Very, very smart. Take your opponent’s argument, over-simplify it, and tear it apart. Make people laugh while doing it so they aren’t thinking about the details of your argument.

Clinton said, "Here's what we've forgotten…" “Forgotten” is the key word. As The Great Explainer, he also had to remind us what was important (as he defined it) He said that improvements were happening but people just hadn't FELT it yet. Same as '95 and '96. "But the difference is in the circumstances." "No one could have fully repaired the damage in just four years." Clinton’s argument: It’s working; just be patient.

"I believe it. Why do I believe it? I'm about to tell you why…"
-Brilliant framework. “I believe___ and here’s why.” Hones the audience’s focus to YOUR logic.

"What does this mean…"
-The Great Explainer helping the people sort through all the dogma, myths and half-truths.

"I never hated Republicans the way they seem to hate our president." (paraphrased)
-Exposed the GOP’s “Obama is a good person but has failed as a president” argument. Reminded us how much of the aspersions over Obama’s term were personal and vitriolic, not based on political philosophy

"If he (Romney) is elected, and he does what he promised, Medicare will go broke by 2016."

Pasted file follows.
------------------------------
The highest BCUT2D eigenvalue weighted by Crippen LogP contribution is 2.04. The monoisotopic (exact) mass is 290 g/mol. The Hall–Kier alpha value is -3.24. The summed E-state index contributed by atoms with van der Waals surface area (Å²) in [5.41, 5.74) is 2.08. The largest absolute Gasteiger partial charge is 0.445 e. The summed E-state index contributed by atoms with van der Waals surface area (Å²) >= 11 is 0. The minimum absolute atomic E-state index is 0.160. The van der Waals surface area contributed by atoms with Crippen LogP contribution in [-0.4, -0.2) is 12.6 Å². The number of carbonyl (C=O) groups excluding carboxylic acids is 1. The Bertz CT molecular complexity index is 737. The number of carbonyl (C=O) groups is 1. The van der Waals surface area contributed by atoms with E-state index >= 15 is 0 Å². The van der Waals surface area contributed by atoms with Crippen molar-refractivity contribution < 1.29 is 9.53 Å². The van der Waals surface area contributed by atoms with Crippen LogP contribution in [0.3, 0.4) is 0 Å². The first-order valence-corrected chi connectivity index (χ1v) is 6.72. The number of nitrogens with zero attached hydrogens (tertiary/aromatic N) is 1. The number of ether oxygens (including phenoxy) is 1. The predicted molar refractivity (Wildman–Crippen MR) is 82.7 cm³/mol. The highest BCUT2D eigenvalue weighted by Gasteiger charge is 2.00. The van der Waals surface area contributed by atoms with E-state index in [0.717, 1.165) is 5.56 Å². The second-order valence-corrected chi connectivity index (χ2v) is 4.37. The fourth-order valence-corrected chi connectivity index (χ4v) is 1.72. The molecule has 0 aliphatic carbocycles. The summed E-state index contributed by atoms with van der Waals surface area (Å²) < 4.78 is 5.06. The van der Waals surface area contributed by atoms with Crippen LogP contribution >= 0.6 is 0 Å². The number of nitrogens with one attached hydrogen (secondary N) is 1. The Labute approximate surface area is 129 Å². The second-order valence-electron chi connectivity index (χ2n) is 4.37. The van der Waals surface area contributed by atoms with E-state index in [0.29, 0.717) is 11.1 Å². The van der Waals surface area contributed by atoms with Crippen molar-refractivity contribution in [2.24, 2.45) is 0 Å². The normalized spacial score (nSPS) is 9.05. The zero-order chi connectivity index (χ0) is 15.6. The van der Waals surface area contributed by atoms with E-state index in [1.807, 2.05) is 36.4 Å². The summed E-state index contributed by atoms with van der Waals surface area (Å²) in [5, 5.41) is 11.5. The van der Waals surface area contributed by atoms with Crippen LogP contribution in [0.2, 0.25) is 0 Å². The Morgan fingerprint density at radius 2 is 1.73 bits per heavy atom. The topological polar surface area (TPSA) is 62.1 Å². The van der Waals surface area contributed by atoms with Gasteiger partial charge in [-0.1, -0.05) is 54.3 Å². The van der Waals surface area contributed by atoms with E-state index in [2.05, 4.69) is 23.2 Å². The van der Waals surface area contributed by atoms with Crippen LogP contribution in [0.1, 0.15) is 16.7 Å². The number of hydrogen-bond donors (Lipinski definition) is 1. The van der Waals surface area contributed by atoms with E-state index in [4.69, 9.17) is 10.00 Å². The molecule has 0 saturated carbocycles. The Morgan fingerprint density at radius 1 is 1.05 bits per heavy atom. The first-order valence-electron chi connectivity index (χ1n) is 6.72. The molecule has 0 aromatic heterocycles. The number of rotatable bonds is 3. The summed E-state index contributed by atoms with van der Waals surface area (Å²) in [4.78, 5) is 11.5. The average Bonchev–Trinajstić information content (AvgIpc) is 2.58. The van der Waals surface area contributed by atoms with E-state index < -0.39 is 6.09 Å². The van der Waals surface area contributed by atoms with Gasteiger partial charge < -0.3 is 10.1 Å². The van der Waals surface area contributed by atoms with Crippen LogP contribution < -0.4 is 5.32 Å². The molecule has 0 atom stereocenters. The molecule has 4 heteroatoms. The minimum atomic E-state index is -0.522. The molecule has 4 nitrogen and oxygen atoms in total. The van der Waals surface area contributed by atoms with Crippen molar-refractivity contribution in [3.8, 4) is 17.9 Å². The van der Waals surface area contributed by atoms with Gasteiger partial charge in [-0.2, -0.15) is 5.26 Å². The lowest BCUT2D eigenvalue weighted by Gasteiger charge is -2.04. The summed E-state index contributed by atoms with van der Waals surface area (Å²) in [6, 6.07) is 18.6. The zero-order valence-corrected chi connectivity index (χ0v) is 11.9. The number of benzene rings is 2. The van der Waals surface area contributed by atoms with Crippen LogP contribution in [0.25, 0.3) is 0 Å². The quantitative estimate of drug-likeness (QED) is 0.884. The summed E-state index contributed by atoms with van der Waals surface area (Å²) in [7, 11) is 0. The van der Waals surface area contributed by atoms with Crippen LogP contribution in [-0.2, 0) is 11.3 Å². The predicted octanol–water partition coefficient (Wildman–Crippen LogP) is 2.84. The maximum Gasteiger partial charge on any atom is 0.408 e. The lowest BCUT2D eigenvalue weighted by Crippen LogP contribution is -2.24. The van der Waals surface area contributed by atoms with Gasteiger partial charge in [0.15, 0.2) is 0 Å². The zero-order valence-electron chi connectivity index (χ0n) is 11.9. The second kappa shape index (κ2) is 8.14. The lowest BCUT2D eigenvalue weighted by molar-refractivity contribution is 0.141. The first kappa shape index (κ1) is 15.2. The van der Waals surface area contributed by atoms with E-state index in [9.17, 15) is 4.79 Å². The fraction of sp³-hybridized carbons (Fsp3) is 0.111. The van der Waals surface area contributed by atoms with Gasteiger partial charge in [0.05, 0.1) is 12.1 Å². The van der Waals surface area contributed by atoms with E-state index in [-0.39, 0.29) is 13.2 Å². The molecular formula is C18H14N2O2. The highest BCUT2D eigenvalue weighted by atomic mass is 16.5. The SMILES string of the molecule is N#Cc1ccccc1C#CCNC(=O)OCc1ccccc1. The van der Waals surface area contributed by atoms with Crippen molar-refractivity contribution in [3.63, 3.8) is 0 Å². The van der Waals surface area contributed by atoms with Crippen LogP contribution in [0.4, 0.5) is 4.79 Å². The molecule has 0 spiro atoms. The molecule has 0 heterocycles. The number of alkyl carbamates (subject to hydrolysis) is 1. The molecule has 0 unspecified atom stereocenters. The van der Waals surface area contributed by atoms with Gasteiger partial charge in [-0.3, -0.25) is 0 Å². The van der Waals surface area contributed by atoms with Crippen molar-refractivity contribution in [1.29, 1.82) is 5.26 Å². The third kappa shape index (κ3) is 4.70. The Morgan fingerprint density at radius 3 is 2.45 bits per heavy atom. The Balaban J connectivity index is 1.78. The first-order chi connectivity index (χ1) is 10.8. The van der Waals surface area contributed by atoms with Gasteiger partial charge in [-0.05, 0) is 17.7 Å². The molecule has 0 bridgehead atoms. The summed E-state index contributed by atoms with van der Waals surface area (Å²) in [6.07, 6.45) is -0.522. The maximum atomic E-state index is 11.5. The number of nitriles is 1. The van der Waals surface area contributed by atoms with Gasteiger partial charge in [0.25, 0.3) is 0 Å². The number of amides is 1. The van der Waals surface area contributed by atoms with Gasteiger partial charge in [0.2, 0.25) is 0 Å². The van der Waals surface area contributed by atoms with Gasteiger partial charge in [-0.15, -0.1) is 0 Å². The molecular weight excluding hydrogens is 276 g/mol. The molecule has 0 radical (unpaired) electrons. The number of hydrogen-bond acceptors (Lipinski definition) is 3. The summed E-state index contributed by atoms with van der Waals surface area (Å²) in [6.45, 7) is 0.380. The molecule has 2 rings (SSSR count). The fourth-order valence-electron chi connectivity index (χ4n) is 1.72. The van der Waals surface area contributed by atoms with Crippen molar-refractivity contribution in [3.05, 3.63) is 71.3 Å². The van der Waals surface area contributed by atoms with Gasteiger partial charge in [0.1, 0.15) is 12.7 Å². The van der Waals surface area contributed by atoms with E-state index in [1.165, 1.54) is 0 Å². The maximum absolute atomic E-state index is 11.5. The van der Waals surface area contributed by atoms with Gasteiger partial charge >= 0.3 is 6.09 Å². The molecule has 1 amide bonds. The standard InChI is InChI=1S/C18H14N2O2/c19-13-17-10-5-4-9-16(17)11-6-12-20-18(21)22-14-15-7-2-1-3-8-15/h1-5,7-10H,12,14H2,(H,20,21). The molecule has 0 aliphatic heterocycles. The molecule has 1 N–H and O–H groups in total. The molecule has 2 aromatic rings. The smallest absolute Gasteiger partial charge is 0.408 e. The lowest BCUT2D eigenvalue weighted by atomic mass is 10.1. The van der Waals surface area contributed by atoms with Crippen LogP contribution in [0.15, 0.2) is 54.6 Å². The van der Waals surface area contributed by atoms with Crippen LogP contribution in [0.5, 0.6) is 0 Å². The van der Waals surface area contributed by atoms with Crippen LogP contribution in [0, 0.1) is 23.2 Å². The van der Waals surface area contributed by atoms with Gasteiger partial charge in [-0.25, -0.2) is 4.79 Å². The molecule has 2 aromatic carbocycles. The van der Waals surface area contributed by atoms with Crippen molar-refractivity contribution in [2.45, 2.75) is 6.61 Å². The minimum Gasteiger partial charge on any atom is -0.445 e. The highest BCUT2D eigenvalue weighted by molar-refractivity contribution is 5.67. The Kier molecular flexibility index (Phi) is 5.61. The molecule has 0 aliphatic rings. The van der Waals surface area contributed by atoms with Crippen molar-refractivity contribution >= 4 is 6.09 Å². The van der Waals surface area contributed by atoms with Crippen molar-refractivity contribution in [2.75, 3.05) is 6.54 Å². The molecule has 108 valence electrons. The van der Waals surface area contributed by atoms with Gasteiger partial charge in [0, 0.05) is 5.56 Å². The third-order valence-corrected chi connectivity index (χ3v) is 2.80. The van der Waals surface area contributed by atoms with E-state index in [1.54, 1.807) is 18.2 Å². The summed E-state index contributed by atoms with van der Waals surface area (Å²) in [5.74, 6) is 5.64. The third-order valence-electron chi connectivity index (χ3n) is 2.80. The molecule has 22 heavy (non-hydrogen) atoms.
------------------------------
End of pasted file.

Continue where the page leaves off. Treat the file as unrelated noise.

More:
"This is serious…because it gets worse."
-Every persuasive argument should answer the question WHAT’S AT STAKE? Show how making the wrong decision, or even indecision could really hurt you. People are motivated by pain. Cause pain then create a solution.

"…a strong middle class with real opportunities for poor folks to work their way into it."
-Nobody had addressed the poor until then. “Work” their way into it speaks to the GOP argument of Dem’s entitlement programs.

"Why is this true…" (about cooperation).
-Phrasing your statements this way subconsciously causes your audience to make the assumption that his information is correct. They want to know "WHY is this true" versus "Is this true?"

"Business and government working together."
"’We're all in this together’ is a far better philosophy than 'you're on your own.’"
-Clinton created a moderate middle ground approach that explains the Dem’s platform in a way that seems un-American to reject.

Jonathan Sprinkles, "Your Connection Coach", is a TV personality,

multiple award-winning speaker and author of over a dozen books.

For more tips on connecting with your audience and owning the

room, visit


Thank you for sharing Jonathan - I don't think it's a stretch to add that you would believe truly did Speak...and Deliver.

1 comment:

  1. Great speech, worth listening to it again and again. Aside for what he said, for us for how he said it. The pauses, rhetoric, humour, variety of his voice, comparisons, rhetoric questions, suspense. Wonderful use of his hands and arms. And concrete examples. Turn around paragraphs. A very great speech, indeed. A speech not only to look at but to study.